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The Little Dove

Ivan Ivanovitch Dmitrieff

The little dove, with heart of sadness,
In silent pain sighs night and day,
What now can wake that heart to gladness?
His mate beloved is far away.

He coos no more with soft caresses,
No more is millet sought by him,
The dove his lonesome state distresses,
And tears his swimming eyeballs dim.

From twig to twig now skips the lover,
Filling the grove with accents kind,
On all sides roams the harmless rover,
Hoping his little friend to find.

Ah! vain that hope his grief is tasting,
Fate seems to scorn his faithful love,
And imperceptibly is wasting,
Wasting away, the little dove!

At length upon the grass he threw him,
Hid in his wing his beak and wept,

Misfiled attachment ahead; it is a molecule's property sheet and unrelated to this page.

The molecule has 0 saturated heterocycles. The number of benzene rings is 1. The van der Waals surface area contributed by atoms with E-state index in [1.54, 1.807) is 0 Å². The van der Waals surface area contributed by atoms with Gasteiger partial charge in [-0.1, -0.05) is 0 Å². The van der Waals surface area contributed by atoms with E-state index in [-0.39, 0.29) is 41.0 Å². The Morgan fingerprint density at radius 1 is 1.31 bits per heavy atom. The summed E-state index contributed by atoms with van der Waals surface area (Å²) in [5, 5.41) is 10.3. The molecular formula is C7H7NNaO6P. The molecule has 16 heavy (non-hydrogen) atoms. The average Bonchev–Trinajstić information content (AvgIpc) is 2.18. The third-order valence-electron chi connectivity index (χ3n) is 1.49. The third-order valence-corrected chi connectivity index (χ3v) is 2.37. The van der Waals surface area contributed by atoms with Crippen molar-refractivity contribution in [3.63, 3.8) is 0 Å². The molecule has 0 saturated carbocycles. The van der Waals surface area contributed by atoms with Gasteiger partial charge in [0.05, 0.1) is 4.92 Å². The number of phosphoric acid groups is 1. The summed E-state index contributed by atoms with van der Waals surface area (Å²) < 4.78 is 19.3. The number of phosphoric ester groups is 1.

There ceased his sorrows to pursue him,
The little dove for ever slept.

His mate, now sad abroad and grieving,
Flies from a distance home again,
Sits by her friend, with bosom heaving,
And bids him wake with sorrowing pain.

She sighs, she weeps, her spirits languish,
Around and round the spot she goes,
Ah! charming Chloe's lost in anguish,
Her friend wakes not from his repose!

Home :: Poetry :: Ghosts of Pain (4) :: The Little Dove

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